Day 21 (August 16, 2017 – Portland, Oregon): “Productive Long Travel Day”
It was 5:30am when I awoke to the alarm. As had been the case for the last few days, it had been another sluggish start to the morning. I think the lack of adequate sleep had been catching up to me. And in the case of today, that wasn’t good because there was a very long drive ahead of us from Boise all the way to Portland, which was a distance of over 400 miles!
On the bright side, we were supposed to be getting back an hour as we were crossing back into the pacific time zone from the mountain time zone.
During our time spent packing and getting ready, we managed to catch some pretty colors in the residual clouds at pre-dawn just before the sun came up. It seemed like we were getting the benefit of these things with our early starts throughout this trip.
It wouldn’t be until about 8:20am when I loaded up the car with our stuff. And about 15 minutes later, that was when Julie and Tahia got to the car and we were ready to go.
The drive out the I-184 connector and then west on the I-84 was about as uneventful as can be. There was quite a bit of volume on the freeways as we drove out of Boise and in the direction of Meridien and Nampa, but eventually the traffic started thinning out and we were on cruise control for much of the way.
It took a while before we saw the Walla Walla turnoff, which made me realize just how far we had driven the last time we made the out-and-back two-day trip from Boise to Palouse Falls and back in 2013!
Eventually, the I-84 followed what was the Columbia River after having followed the Snake River that defined the Idaho and Oregon border. The Columbia River started looking more like a lake the farther west we went though some of the river was dammed for hydro such as at John Day and at The Dalles.
It was the first time that we had driven this stretch in good weather as our memories of this part of the road had been gray and misty, especially during that trip where we had been rained on a fair bit on our initial trip up to Oregon back in late March 2009.
Along the way, Julie found a lunch spot worth checking out at Hood River. So we would eventually get to this place called the Farm Stand Market at 12:45pm. It was basically a deli inside a small market, but this place was all about being farm-to-table with lots of gluten free options.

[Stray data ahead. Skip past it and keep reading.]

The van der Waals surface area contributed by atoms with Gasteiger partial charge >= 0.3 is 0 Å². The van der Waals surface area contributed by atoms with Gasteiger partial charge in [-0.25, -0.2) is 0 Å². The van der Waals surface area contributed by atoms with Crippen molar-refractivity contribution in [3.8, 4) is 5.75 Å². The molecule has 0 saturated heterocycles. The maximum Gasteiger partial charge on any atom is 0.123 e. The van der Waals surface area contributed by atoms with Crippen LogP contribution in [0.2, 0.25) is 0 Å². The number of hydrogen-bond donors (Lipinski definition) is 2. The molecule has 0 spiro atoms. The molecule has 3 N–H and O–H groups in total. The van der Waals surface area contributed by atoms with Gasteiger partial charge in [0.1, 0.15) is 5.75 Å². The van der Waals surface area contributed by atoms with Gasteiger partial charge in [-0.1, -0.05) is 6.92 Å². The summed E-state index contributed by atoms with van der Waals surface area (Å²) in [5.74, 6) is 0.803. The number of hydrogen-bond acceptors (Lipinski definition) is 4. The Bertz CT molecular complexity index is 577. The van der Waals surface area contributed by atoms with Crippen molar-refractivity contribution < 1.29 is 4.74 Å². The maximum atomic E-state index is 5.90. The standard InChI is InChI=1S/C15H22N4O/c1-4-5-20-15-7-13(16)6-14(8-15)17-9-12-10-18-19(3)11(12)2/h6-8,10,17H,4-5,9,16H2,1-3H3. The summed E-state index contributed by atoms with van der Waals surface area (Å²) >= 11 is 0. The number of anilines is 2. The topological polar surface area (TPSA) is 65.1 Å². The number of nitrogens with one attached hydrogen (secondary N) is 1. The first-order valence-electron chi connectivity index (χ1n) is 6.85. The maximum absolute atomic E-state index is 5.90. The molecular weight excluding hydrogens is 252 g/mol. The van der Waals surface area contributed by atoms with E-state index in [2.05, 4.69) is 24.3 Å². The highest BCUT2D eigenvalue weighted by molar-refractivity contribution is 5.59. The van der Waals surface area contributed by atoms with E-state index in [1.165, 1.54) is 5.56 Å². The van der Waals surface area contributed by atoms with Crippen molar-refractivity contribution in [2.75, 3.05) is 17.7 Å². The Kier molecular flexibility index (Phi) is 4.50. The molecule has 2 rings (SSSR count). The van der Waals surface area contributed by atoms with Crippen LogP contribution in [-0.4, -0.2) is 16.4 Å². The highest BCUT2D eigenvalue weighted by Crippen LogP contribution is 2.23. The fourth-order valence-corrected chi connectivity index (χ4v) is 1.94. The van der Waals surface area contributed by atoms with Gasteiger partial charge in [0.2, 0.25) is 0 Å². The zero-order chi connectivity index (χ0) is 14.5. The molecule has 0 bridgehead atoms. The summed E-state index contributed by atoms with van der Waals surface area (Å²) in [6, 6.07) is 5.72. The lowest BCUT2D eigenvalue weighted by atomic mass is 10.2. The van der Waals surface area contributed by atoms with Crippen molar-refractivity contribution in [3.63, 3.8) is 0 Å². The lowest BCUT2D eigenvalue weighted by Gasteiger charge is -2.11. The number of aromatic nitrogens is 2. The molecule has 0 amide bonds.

We would ultimately have the Tonya (basically a turkey with avocado sandwich and other goodies) as well as the grass-fed Reuben sandwiches. We also tried their kombucha of coconut lime flavor since they had run out of mango and thus couldn’t do the first option which was the mango passion fruit flavor. Julie also got the superfood smoothie while also buying some kefir and plantain chips at the market.
By about 1:35pm, we were back in the car. It ended up being a pretty good lunch, and it was a good introduction to the health food scene that Julie had been looking forward to on this trip ever since the beginning of it.
Next, we got off the Ainsworth State Park exit 35 and drove west along the Old Columbia River Highway. I saw that the John B Yeon State Park lot next to the freeway appeared to be full. So I knew that getting to Horsetail Falls would probably also be full. The aim was to visit at least three of the roadside waterfalls on the Columbia River Gorge since it was already on the way to our accommodation at the Hyatt House in downtown Portland.
On this visit, we had used our points as well as our anniversary night. We paid for the third night since it wasn’t available on points. Still, it wasn’t a cheap accommodation, and we had to call to ensure that we would be staying in the same room with full kitchen even though we had three separate reservations.
As a result of calling ahead and getting this squared away, we were able to visit sights on the way to downtown Portland with piece of mind as we were given assurance over the phone that our requests were accommodated.
Anyways, it was about 2:10pm when we got to the roadside Horsetail Falls. As anticipated, the parking lot and all the pullouts nearby were full. After circling around a few times, someone finally left and we scored a shady spot. This was a welcome chance to get out of the car after being in it for nearly 6-7 hours.
The waterfall was against the sun, but the cliffs and vegetation were high enough that it was possible to use them to still photo against the waterfall for the most part. It was very popular because people could play in the water in the plunge pool on the side of the road. There were some people who managed to scramble closer to the basalt cliffs though not many as it was moist and slippery over there; not to mention steep.
By 2:25pm, we were back in the car. Tahia really enjoyed this one because she tried to balance herself on some of the rocks opposite the plunge pool.
At 2:35pm, we managed to score a pretty good parking spot before the crowded Multnomah Falls. From looking towards the I-84, there were definitely a handful of parking spaces out there as I’d imagine not many people realized that it was possible to visit this waterfall from a different exit dedicated to this falls as opposed to the Old Columbia River Highway that we were on. Regardless, we promptly headed to the falls and the crowds.
Julie and Tahia were busy checking out the falls the easy way then check out the gift shops and the exhibits. Meanwhile, I was determined to document the experience going up to the top of the falls. It turned out that it would be a mile going up some 11 switchbacks according to the signage. That meant it would be 2 miles round trip.
The crowds were thinning out the higher I went. And I was surprised that most of the way, the trail was paved. But it was also shady, which meant that I didn’t need my dysfunctional hat. That said, there were still lots of people on this path.